New Job – New Hope

Work, Illness and Speaking Out

I had a rather sad conversation online yesterday in a peer support chat room. The guy I was talking to asked the room whether it’s best to be honest with his GP about the state of his mental health. From what I gathered he has been struggling a long time without any help; I asked him if he had a diagnosis and he replied ‘nothing official, just a fucked up psyche.’

His main concerns seemed to be being locked away and losing his job – two things I can truly identify with; when I first started seeking help I tended to play-down things in fear of the psych ward and lost a job over my mental health when it was at its direst point. But the truth is that most health systems – or at least those that are run by the state – actively seek to provide support to keep people out of hospital, and as for workplaces, in most cases the person is protected by anti-discrimination laws.

A quick Google suggests a figure of around £350 a day to treat someone in hospital on the NHS whilst intervention outside of the psychiatric wards costs far less (although I couldn’t find any concrete figures). There is also the consideration that internment in a mental health unit causes considerable stress to the client; the wards are far from peaceful, recuperative places. In most areas here in the UK there are specialist teams for acute care outside of the clinical setting; Home Treatment Teams (HTT) are able to visit clients in their homes to help with medication and provide someone to talk to; they also have 24 hour phone services so even in the middle of the night a nurse will be on hand to discuss concerns.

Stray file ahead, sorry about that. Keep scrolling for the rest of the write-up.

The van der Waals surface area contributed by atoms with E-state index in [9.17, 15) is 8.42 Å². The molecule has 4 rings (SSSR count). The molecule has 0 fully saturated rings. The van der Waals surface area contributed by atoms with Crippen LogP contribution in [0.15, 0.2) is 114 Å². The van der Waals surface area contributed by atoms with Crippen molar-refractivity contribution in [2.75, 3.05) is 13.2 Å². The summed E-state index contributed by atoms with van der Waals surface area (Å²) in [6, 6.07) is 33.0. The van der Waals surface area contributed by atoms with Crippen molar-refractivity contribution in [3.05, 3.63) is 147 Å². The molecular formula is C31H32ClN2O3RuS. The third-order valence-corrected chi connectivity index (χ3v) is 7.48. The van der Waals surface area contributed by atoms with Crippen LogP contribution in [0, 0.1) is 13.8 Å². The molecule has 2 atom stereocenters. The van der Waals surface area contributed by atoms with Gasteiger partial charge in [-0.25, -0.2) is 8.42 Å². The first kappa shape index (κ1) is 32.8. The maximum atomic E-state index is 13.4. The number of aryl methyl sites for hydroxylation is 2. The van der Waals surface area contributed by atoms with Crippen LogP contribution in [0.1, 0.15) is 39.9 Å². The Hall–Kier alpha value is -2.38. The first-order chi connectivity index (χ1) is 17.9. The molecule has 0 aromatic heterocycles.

There are also many care homes in the UK that usually support long-term residents in transitioning back into the ‘real world’ which have ICBs (intensive care beds) for shorter term stays. I’ve been in two of these homes and they proved to be incredibly therapeutic environments; space to recover, freedom to come and go and 24 hour support from trained staff. Whilst staying in the homes, clients are supported by their own psychiatrist and care co-ordinator so there is no variation in treatment plans or any stress of seeing staff that are unfamiliar to someone who is in a fragile state.

Hospital is a last resort here; there have been only two occasions when I’ve been threatened with a section and both were when my ability to keep myself safe went beyond the scope of what the earlier interventions could cope with. This is despite suicide attempts and self-harm; despite drinking to cope. There was a real push from the NHS staff I dealt with to keep me out of the psych wards until it was an 11th-hour situation; even then I remained out of the hospital thanks to redoubled efforts from the HTT and care homes.